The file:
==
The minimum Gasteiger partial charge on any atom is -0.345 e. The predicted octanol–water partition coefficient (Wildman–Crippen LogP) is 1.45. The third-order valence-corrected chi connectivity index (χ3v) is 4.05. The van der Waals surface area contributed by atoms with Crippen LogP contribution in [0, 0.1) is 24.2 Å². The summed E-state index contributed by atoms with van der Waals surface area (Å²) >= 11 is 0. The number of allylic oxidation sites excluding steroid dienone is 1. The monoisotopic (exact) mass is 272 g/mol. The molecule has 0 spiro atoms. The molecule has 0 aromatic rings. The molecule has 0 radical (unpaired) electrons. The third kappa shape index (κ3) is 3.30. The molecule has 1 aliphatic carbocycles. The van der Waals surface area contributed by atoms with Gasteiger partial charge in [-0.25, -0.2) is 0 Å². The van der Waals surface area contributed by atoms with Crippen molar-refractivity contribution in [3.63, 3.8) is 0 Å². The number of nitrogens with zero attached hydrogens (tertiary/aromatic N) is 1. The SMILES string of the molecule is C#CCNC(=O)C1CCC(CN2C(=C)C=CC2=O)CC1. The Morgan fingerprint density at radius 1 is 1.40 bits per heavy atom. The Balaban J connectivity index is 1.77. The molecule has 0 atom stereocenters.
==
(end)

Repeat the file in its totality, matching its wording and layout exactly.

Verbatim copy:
The minimum Gasteiger partial charge on any atom is -0.345 e. The predicted octanol–water partition coefficient (Wildman–Crippen LogP) is 1.45. The third-order valence-corrected chi connectivity index (χ3v) is 4.05. The van der Waals surface area contributed by atoms with Crippen LogP contribution in [0, 0.1) is 24.2 Å². The summed E-state index contributed by atoms with van der Waals surface area (Å²) >= 11 is 0. The number of allylic oxidation sites excluding steroid dienone is 1. The monoisotopic (exact) mass is 272 g/mol. The molecule has 0 spiro atoms. The molecule has 0 aromatic rings. The molecule has 0 radical (unpaired) electrons. The third kappa shape index (κ3) is 3.30. The molecule has 1 aliphatic carbocycles. The van der Waals surface area contributed by atoms with Gasteiger partial charge in [-0.25, -0.2) is 0 Å². The van der Waals surface area contributed by atoms with Crippen molar-refractivity contribution in [3.63, 3.8) is 0 Å². The number of nitrogens with zero attached hydrogens (tertiary/aromatic N) is 1. The SMILES string of the molecule is C#CCNC(=O)C1CCC(CN2C(=C)C=CC2=O)CC1. The Morgan fingerprint density at radius 1 is 1.40 bits per heavy atom. The Balaban J connectivity index is 1.77. The molecule has 0 atom stereocenters.